1 : belonging to the earliest period or state : original
2 a : not spoiled, corrupted, or polluted (as by civilization) : pure
b : in perfect condition : fresh and clean as or as if new
Did You Know?
When "pristine" was anglicized in the 16th century, people borrowed the meanings of "early" and "original" from the Latin word "pristinus" and applied those meanings to what is desirable as well as to what is not. But it has long been a tendency of civilized people to admire a simpler and unsullied past. The supposition is that when things were in their oldest or original state, they were better. Thus, "pristine" was extended to describe the notion of an unspoiled, uncorrupted, or unpolluted state. And what is unspoiled or uncontaminated may connote the freshness and cleanness of something that has just been made, which explains how "pristine" has also come to mean "fresh and clean."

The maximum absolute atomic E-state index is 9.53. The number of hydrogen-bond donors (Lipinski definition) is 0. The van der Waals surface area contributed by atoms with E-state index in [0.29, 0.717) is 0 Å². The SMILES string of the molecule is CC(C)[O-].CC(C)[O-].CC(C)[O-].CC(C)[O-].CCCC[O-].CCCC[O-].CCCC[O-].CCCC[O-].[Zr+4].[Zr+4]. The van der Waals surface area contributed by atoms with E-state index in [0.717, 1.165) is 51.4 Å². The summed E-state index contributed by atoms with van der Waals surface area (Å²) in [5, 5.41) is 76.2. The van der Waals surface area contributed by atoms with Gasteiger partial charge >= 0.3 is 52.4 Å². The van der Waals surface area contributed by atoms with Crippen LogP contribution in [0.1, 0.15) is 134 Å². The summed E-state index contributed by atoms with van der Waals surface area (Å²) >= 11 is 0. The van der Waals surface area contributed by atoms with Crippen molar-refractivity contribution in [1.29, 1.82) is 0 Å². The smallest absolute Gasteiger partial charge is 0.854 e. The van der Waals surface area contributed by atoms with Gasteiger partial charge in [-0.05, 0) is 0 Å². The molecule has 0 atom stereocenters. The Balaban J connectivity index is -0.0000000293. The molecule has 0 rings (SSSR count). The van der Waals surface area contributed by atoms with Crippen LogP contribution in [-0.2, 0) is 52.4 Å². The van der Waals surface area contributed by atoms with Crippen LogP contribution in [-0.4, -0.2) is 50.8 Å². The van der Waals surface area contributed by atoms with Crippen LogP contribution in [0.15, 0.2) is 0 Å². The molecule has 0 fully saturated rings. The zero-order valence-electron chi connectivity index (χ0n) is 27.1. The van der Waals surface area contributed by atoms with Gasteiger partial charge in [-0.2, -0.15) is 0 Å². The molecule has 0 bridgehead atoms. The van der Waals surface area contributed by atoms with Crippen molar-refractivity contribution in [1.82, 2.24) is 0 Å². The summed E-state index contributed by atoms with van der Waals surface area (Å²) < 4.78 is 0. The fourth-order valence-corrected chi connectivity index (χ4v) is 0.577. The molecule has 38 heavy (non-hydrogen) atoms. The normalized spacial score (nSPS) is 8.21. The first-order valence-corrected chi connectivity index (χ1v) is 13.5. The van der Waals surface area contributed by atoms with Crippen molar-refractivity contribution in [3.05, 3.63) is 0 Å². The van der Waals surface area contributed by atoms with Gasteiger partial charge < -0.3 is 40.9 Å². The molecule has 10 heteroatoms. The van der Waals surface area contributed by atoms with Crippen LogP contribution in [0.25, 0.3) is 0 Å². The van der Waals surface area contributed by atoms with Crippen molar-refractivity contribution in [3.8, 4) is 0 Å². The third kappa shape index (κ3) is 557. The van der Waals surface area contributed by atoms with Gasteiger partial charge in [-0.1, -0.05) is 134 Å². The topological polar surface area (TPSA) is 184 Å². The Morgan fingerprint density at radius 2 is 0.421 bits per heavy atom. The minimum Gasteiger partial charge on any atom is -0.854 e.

"Our friend … had lost a great deal of his pristine timidity, and was now, especially when fortified with liquor, as talkative as might be." - From William Makepeace Thackeray's 1847-48 novel Vanity Fair
"The trail does not rise for a summit view, but instead is nearly flat on top and is routed for a mile amid lush, waist-high bracken ferns below an old-growth pine forest, and aside creeks and pristine meadows with wildflowers." - From an article by Tom Stienstra in The San Francisco Chronicle, September 1, 2013
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